Civil War historians will evaluate impact of Border Wars

Tue, 10/25/2011


Mary Jane Dunlap

LAWRENCE – Mention the Civil War, and history buffs tend to think of Gettysburg, Bull Run or maybe Fort Sumter, but rarely of the terrorist and guerrilla attacks along the Kansas-Missouri border that characterized the war in the West.

“Yet in many ways, battles in the West decided the Civil War,” says Jonathan Earle, associate professor of history at the University of Kansas.

Earle and his counterpart at the University of Missouri-Kansas City, Diane Mutti Burke, have organized a national public conference on Border Wars from Nov. 10 to Nov. 12 at the Kansas City (Mo.) Public Library.

As part of the nation’s Civil War sesquicentennial, 17 of the nation’s leading scholars on the Border Wars will discuss the issues and circumstances that shattered the Union during the Civil War.

Acting on their beliefs either against or in support of slavery, militants from Kansas Territory and Missouri were page-one news in The New York Times in 1856 – the height of Bleeding Kansas.

It was an exceptionally violent part of history leading to the Civil War that continues to have an impact more than 150 years later, Earle said. In fact, stories related to whether Kansas settlers would vote to become a free or slave state were national news for most of 1856.

Mutti Burke added: “It was on the Kansas-Missouri border that Americans first grappled with the problem of liberty and slavery face to face — some even shedding blood in the interest of their cause. An exploration of this most uncivil of wars also provides insight into the ways in which societies can be fragmented by ideology and ultimately rebuilt upon different lines.”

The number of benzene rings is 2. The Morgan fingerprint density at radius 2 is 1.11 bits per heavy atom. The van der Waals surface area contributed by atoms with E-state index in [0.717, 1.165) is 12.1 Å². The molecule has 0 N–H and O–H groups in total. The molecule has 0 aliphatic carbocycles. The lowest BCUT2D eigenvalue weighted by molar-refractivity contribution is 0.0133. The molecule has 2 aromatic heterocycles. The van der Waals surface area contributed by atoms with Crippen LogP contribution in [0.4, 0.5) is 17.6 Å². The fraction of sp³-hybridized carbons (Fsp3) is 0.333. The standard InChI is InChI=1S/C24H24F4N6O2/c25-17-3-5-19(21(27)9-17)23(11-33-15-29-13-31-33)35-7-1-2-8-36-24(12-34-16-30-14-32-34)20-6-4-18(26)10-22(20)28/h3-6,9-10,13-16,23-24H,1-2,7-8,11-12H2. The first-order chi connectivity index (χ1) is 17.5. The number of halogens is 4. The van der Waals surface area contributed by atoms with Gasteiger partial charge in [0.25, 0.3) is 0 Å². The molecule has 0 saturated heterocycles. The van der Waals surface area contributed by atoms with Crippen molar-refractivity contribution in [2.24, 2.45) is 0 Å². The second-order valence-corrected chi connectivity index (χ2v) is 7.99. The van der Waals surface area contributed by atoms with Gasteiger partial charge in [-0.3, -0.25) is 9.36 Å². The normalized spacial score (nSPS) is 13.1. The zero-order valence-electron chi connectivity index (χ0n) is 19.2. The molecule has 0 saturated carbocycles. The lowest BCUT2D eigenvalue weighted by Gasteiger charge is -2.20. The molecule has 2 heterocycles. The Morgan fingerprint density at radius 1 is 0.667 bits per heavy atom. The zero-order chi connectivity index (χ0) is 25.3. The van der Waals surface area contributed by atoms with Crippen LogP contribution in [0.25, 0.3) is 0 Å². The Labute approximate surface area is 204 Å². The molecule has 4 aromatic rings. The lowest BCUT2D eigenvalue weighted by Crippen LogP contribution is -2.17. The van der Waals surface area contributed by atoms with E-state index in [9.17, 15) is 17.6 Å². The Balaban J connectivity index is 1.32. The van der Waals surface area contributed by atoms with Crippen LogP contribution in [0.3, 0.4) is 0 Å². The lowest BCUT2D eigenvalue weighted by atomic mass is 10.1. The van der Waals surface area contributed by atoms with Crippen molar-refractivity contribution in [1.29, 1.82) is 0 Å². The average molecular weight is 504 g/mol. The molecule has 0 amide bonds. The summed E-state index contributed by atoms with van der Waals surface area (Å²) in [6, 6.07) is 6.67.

The conference focuses on slavery and the politics in Territorial Kansas; the sectional crisis and Civil War on the western border; and the Reconstruction Era, when both states allowed white supremacy and segregation to proliferate.

Michael Fellman, a pre-eminent Civil War scholar and an expert on the guerrilla warfare that characterized the Border Wars, will open the conference with a keynote speech: "I Came Not to Bring Peace, but a Sword: The Christian War God, and the War of All Against All on the Kansas-Missouri Border.” His talk begins at 6:30 p.m. Thursday, Nov. 10, in the Kansas City (Mo.) Public Library, central library, 14 W. 10th St.

Fellman’s speech title comes directly from the Bible, Matthew 10:34, a New Testament verse that seemed to justify murder and destruction by men on either side of the border.

“The warfare was on such a personal level,” Earle said. The guerrilla attacks in the 1850s on households and farmsteads along the Kansas and Missouri border by people who were neighbors shocked Americans, North and South, and left lasting marks on both states.

Even today bitterness flares on either side of the state line, most often at university athletic rivalries, but occasionally there can be bristling in academic circles. For example, when the Border Wars scholars met on the KU campus in April 2011 for a workshop to review their papers for November, Earle noted that it was unusual for some to attend the same conferences.

“Professor Mutti Burke and I sometimes feel like we’re officiating at a shotgun wedding,” Earle quipped.

The keynote address is scheduled at central library and most other sessions at the Plaza branch, 4801 Main St., Kansas City, Mo. The conference is free, but advance registration is requested. More information is online.

The Border Wars Conference organizers include the Kansas City (Mo.) Public Library, UMKC’s Center for Regional Studies and history department, and KU’s history department. Co-sponsors are KU’s Hall Center for the Humanities, the Barton P. and Mary D. Cohen Charitable Trust, Freedom’s Frontier National Heritage Area, the Bernardin Haskell Lecture Fund and KCPL.

Tue, 10/25/2011


Mary Jane Dunlap

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Erin Curtis Dierks